Here’s a Rooseveltian way to address unemployment now at 1930s levels: Let’s create a National Infrastructure Corps to make urgently-needed repairs to roads and bridges, and put to work the disproportionately blue-collar army of unemployed. According to Shadow Government Statistics, a website that constructs alternate data measures, 22 percent of the workforce is under- or unemployed, right up there with the worst of the Great Depression.
Instead of sending out unemployment checks forever, offer people the option of working for, say, minimum-wage-and-a-half, or about $12 an hour. That’s not great, but it beats the dole, and it’s better than sitting at home. A voluntary program, I venture, would attract millions.
Before I get my expulsion notice from the conservative movement for proposing a government employment program, I should emphasize that the key to economic recovery is not government spending but supply-side tax cuts, especially cuts on taxation of capital income. But the unemployed are not a homogeneous mass of people ready to go to work in the sort of jobs that the private sector, even one invigorated by tax cuts, is likely to create.
In an earlier column, Americans Who’ll Never Work Again, I parsed the unemployment data, which show that unemployment falls overwhelmingly on the less-educated, and on minorities. The global economy has changed and less-skilled American labor has been priced out of the world market. That doesn’t mean we can leave people on the scrap-heap.
Of course, the Democrats will never propose something like this, because the purpose of the Obama administration’s deficit is to keep public employee unions happy, along with their overly generous and underfunded pension plans. Most of the $700 billion “stimulus” plan simply bailed out state and local governments. Unionized labor building public infrastructure earns well over $40 an hour, and doesn’t want competition from the modern version of a Civilian Conservation Corps.
It seems ironic that the first African-American president is pursuing an economic policy that keeps about a third of African-American out of economic life. No government program can correct the social pathologies that keep many people out of the economy, but that is no excuse for not doing what we can.
Propping up the state and local employment monopoly is a hopeless cause in any case. Too much of state and local government spending depended on the property bubble. During the 1990s, the Census Bureau reports, property tax collection barely changed. State and local governments took in $55 billion in the fourth quarter of 1990 and $61 billion in the fourth quarter of 2000. But between that and the last quarter of 2009, property tax revenues nearly tripled, to $170 billion. As assessments reflect the property market crash, these will shrink, perhaps by half.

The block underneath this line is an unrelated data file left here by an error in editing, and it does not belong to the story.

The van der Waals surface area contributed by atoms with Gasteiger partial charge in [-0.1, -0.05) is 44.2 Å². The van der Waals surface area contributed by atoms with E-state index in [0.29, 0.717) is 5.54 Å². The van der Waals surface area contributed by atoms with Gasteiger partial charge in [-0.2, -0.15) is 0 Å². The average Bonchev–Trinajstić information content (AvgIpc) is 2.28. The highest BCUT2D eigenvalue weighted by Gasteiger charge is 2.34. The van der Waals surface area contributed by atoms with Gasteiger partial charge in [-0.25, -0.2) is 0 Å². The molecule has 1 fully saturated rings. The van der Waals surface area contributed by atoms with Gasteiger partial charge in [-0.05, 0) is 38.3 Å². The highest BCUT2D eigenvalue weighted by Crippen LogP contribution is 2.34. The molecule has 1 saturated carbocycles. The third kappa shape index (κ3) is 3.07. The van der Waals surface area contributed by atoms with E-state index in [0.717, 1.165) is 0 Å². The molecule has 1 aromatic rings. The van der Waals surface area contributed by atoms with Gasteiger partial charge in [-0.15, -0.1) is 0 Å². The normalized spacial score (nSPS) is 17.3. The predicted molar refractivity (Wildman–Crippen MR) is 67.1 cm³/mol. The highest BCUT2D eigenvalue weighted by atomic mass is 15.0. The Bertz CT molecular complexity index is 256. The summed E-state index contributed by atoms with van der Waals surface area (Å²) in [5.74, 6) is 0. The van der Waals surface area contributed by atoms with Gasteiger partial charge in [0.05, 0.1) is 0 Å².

But that is only half the story. The other half is that public employees’ pension funds face a $3 trillion funding gap, according to a recent study, because the income they are earning at the prevailing low interest rates are much lower than the ones they (unrealistically and unwisely) expected to earn. Taxpayers are supposed to make up the difference, but taxpayers are tapped out.
The only difference between a public employee expecting to receive a pension paid by property taxes that won’t be collected and a homeowner who expected to retire on the sale of a home whose price has now collapsed, is that the public employee has a legal claim on the pension. But where is the money to come from?
In short, the core of the Democratic Party’s political base, the public employee unions, turns out to be the most endangered debtor class in the United States. President Obama got Congress to put up another $26 billion for an emergency patch for state and local governments. That is a trivial amount compared to their coming requirements.
In order to maintain the privileged position of a small number of public employees, the Obama administration has put the rest of the economy at risk, and left a fifth of the workforce in danger of permanent unemployment. The best way to create jobs is to let business startups create jobs, and the best way to encourage that is to eliminate taxes on capital income and cut back regulatory requirements, but the hard-to-employ, less-educated workers need something more drastic, like the National Infrastructure Corps I’ve proposed.
Such a program would also provide a needed counterweight to the public employee unions who are going to have to face reality sooner or later. Getting them to that point might take the bankruptcy of a major state, and that is now a growing possibility—which is why credit protection on Obama’s home state of Illinois costs twice as much as protection on Russia.
The political market for public goods works reasonably well some of the time, but the public employees’ unions have gamed the system particularly well. They managed to take their cut from the real estate bubble in the form of long-term state obligations. But the political system should be able to correct this: the trick is to find the right wedge to drive between union-supported politicians like President Obama and ordinary people who, one way or another, are stuck with the tab.
David P. Goldman is a senior editor of First Things.